At its August Open Meeting, the Federal Communications Commission (“Commission” or “FCC”) unanimously initiated a major inquiry proceeding into what it labels “mid-band spectrum,” namely the frequencies between 3.7 GHz and 24 GHz.   The proceeding has major potential spectrum management ramifications for the coming years as the record developed could serve as a catalyst for future allocation and rule proceedings in a number of bands.  Recall that in late 2014, the Commission launched its Spectrum Frontiers inquiry proceeding into spectrum above 24 GHz, which led to an order adopting rules for flexible licensed and unlicensed use of almost eleven (11) gigahertz of spectrum in July 2016, and a further notice which may lead to as much as another eighteen (18) gigahertz becoming available in the near future.

In adopting its Notice of Inquiry (“NOI”), the Commission cited the need to meet “future demand” and the desire to “evaluate spectrum bands in all ranges.”  According to the Commission, in extremely general terms given the more than six-fold increase in wavelength between the bottom and top of the so-called “mid-band” range and the many pre-existing allocations throughout the range, these bands have better propagation characteristics (at least in some regards) than higher frequencies and hold out the promise for greater channel bandwidths than lower frequencies.
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On July 13, 2017, the three FCC Commissioners voted in favor of a Second Notice of Inquiry (NOI) to gather feedback on using numbering information to create comprehensive list that businesses can use to identify telephone numbers that have been reassigned from a consumer that consented to receiving calls to another consumer.  It also asks whether the Commission should “consider a safe harbor from [Telephone Consumer Protection Act] violations” for robocallers who use the reassigned number resource.  This action is the latest of several TCPA rulemaking actions initiated by Chairman Pai since he assumed leadership of the FCC.  While the action is a NOI – which is a precursor to proposed rules – the action signals the importance the new Chairman has placed on reducing the number of unwanted calls consumers receive.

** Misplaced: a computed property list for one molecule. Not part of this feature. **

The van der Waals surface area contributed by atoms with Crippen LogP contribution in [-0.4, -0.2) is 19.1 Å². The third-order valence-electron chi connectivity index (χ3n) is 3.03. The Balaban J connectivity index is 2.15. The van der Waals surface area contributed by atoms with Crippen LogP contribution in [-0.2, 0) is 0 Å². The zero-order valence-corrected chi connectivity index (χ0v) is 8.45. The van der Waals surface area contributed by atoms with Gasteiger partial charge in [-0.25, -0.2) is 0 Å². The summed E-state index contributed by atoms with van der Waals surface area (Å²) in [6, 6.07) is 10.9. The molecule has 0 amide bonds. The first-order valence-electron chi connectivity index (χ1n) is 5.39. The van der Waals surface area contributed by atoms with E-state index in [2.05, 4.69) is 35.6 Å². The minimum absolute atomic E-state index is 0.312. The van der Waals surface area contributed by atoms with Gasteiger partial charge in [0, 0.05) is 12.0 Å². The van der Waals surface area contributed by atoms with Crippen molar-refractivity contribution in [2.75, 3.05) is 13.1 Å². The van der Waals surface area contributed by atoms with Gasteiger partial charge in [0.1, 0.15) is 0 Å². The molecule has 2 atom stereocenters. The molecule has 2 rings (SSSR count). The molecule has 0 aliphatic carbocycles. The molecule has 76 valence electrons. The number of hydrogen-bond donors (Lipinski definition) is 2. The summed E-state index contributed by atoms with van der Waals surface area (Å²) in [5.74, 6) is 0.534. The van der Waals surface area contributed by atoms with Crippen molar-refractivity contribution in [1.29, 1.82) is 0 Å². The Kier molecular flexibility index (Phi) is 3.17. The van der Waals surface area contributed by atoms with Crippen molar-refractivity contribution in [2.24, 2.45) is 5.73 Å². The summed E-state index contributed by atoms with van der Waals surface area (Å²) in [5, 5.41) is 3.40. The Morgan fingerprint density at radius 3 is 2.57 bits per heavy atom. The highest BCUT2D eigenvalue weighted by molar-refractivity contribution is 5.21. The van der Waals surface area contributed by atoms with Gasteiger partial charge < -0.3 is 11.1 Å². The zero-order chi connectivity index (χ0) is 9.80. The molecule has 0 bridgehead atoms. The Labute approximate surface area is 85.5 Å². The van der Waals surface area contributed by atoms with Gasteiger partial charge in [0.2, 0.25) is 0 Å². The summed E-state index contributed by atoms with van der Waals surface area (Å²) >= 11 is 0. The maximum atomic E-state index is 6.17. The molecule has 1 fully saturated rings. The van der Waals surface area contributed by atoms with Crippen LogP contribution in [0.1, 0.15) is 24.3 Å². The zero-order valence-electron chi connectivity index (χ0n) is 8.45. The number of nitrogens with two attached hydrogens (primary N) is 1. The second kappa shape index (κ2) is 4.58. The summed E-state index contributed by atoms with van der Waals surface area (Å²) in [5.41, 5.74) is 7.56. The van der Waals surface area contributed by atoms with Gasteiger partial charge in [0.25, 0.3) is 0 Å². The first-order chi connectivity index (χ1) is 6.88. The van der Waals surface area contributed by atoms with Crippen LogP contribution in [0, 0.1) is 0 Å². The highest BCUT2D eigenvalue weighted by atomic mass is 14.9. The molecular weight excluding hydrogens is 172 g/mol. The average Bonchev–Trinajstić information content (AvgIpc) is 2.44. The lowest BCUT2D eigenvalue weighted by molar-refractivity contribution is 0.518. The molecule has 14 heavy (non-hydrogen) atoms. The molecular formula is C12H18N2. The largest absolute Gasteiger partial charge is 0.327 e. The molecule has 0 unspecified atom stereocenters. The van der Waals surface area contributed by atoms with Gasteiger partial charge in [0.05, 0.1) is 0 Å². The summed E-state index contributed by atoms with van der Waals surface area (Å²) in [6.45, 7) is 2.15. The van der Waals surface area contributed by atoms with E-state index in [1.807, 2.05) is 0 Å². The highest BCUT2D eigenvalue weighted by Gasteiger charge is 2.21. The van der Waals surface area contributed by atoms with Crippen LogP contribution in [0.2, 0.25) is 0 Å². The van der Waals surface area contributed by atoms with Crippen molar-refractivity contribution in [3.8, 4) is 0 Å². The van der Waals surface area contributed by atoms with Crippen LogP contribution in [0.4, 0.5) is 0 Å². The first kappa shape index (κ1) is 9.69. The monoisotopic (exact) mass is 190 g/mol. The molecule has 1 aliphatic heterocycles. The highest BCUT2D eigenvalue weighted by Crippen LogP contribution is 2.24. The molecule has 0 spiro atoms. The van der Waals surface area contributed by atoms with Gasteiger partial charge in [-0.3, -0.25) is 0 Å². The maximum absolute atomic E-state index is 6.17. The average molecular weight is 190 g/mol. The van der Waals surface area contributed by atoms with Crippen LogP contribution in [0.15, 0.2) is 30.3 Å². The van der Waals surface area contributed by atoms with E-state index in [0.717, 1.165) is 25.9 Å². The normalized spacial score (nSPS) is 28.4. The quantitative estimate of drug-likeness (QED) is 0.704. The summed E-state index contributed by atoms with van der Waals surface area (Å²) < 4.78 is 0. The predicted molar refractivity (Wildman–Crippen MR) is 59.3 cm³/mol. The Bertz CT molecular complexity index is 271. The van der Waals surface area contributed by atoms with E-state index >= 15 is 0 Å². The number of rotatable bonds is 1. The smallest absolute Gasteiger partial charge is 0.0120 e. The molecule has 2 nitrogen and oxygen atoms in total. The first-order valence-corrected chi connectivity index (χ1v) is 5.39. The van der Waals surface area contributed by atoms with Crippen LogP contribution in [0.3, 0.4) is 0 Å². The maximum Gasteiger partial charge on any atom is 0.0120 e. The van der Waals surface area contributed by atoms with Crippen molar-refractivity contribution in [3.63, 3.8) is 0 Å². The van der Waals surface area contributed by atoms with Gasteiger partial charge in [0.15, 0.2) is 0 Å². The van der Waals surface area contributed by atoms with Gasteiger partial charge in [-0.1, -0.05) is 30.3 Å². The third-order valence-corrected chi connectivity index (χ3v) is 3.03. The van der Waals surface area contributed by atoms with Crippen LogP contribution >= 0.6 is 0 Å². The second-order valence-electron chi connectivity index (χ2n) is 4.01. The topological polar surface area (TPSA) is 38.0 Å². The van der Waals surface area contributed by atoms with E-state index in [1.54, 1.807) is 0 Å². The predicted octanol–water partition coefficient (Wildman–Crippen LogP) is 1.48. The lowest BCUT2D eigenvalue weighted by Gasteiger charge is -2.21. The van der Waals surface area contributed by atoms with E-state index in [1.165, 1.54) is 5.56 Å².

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At the FCC’s open meeting on July 13, 2017, the Commissioners voted in favor of a Notice of Inquiry (NOI) on call authentication frameworks to allow telephone service providers to identify fraudulent calls.  The authentication procedures are intended to allow subscribers and carriers to know that callers are who they say they are.  Initial comments in response to the NOI are due on August 14, 2017 and replies are due on September 13, 2017.

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